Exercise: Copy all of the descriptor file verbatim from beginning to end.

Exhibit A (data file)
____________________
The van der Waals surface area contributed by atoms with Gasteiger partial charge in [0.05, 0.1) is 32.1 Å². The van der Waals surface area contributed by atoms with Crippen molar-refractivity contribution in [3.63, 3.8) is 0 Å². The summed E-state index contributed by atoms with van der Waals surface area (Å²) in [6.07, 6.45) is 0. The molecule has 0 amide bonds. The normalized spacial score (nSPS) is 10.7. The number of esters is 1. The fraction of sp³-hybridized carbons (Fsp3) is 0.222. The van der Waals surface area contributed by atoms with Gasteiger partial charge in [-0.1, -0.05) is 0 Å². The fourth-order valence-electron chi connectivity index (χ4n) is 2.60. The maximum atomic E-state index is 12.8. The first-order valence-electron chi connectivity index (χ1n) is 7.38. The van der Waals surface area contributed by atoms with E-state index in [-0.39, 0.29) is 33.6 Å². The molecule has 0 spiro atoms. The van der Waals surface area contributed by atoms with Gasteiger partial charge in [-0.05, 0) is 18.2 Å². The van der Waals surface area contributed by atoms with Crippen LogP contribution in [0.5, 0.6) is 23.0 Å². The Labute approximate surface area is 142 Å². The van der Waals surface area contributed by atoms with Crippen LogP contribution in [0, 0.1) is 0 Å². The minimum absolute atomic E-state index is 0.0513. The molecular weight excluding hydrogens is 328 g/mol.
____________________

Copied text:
The van der Waals surface area contributed by atoms with Gasteiger partial charge in [0.05, 0.1) is 32.1 Å². The van der Waals surface area contributed by atoms with Crippen molar-refractivity contribution in [3.63, 3.8) is 0 Å². The summed E-state index contributed by atoms with van der Waals surface area (Å²) in [6.07, 6.45) is 0. The molecule has 0 amide bonds. The normalized spacial score (nSPS) is 10.7. The number of esters is 1. The fraction of sp³-hybridized carbons (Fsp3) is 0.222. The van der Waals surface area contributed by atoms with Gasteiger partial charge in [-0.1, -0.05) is 0 Å². The fourth-order valence-electron chi connectivity index (χ4n) is 2.60. The maximum atomic E-state index is 12.8. The first-order valence-electron chi connectivity index (χ1n) is 7.38. The van der Waals surface area contributed by atoms with E-state index in [-0.39, 0.29) is 33.6 Å². The molecule has 0 spiro atoms. The van der Waals surface area contributed by atoms with Gasteiger partial charge in [-0.05, 0) is 18.2 Å². The van der Waals surface area contributed by atoms with Crippen LogP contribution in [0.5, 0.6) is 23.0 Å². The Labute approximate surface area is 142 Å². The van der Waals surface area contributed by atoms with Crippen LogP contribution in [0, 0.1) is 0 Å². The minimum absolute atomic E-state index is 0.0513. The molecular weight excluding hydrogens is 328 g/mol.